It should not be criminal to just enter the country. There would be no "illegal immigrants" if they were allowed or had the means to enter the country legally in the first place.
And you know how to make sure none of this stuff can happen to you? Simple - don't break immigration laws. It's really that simple. The law is there for a reason.
There is clearly a need for dialogue after such a divisive campaign, it would be even better before people cast ballots though. The media clearly don't help facilitate interaction between different elements of society, but rather act as an echo chambers for a lot of people. Whether it is The Guardian, Washington Post or Fox News and Breitbart. I'm British and was surprised by Brexit, however this didn't catch me by surprise. Such a huge disconnect has formed in both the US and UK. Although there are valid concerns as to how we implement dialogue the potential is huge. If we don't take these attempts seriously we risk becoming so polarised that ugly outcomes will be guaranteed.
First off, I'd like to thank everyone for the feedback of gotten on the project, both positive and negative. As was revealed by the ton of technical difficulties and ridiculously sized bundle.js file, this was a hashed together project that was more of a proof of concept rather than a final app. Now that I know that there's a lot of interest in at least some sort of app developed along these lines, I'm going to spend a lot of time polishing the site and exactly how one expresses belief "for" or "against" topics or people. I also plan to look into research as posted on how to work against polarization in the country. I pushed a couple changes that should hopefully account for some of the technical problems people were having earlier, but I won't have time until the weekend to dive deep into it.
Secondly, I totally agree with okreallywtf that technology like this has the potential to be great, but so far tech's only made the problem worse. As the interest from HN shows, I think that there's a lot of room for developers to actually go out into more bridge-building type projects that work to get people to interact with those on the "other side." To get moralistic, I think that there's not only room for development here, but that we have the duty to explore these options. We have to prevent division from becoming further entrenched in this country. In this vein, I want to especially point out comments that highlight other sites that try to bring people together and become more informed about government like Placecot and pol.is. Maybe there's still ways that social media and technology can change the ways we interact with people. Perhaps we just have to be more aware of the forces that keep us within our own ideological bubbles.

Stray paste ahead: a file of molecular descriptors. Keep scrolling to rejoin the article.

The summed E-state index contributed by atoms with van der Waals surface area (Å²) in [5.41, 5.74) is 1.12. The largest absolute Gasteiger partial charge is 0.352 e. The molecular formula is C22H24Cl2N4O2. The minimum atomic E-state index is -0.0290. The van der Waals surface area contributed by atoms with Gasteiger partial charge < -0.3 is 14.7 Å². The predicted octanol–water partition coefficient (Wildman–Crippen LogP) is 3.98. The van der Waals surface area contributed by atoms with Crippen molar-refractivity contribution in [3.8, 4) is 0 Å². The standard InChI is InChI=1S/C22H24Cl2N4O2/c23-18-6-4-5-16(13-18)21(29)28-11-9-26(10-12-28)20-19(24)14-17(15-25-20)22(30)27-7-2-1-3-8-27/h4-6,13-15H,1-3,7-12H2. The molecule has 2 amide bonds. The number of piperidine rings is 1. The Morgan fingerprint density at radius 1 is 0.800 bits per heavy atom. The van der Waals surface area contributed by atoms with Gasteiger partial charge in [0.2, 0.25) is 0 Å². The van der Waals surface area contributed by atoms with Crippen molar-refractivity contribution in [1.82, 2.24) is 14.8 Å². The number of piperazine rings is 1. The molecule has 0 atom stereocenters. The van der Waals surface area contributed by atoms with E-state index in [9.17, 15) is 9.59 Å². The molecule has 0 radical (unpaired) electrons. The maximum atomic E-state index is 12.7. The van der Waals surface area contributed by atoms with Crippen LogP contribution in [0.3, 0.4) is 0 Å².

We have a lot to work to do in this country to try and bring everyone together after this election. Let's see what can be done.
Also: lots of front-end developers are into personal fame - and because they are front-end people they are also good at web-based marketing strategies. This works recursively :/
Oh and also: lots of front-end developers are relatively speaking weak in terms of architecture and general programming ability. (There; I said it.)
How big do you think a java client to do the same thing would be?
For example in a side project I tried SammyJs then realised it requires jQuery. So I just hunted for something that can route urls without the needless dependency. I chose Navigo.
Point is it takes some care but not too hard to keep the size reasonable. Also don't use npm for dependencies on a web site. But npm is ok for tooling e.g. webpack
The reinvention of COBOL?
I am neither for nor against Trump, rather I'm interested in the relative merits or faults inherent in his policy proposals (where possible to investigate) and discourse.
You construct an argument like a proof, with supporting arguments. People can share their opinions on each step of your argument.
It doesn't allow direct back and forth yet; you'd ahve to pass the link around.
"In this paper, we hypothesize, first, that previous approaches have not worked because they have been direct -- they have tried to explicitly connect people with those having opposing views on sensitive issues."
Edit: its somewhat working. I think the issue is if the person disconnects it looks like your messages aren't being sent (theory).
Why can't people evaluate the evidence and THEN decide?!?
It feels like these sorts of things make polarization worse.
The details of the argument don't matter. It's pure identity politics and herd affiliation.
I've been exploring some of the politics groups on FB, and the level of interaction in many groups is middle school level. There are a lot of juvenile insults, preachy testimonials to a particular view - usually one that loudly insults the other side - and a lack of interest in nuance, evidence, or curiosity.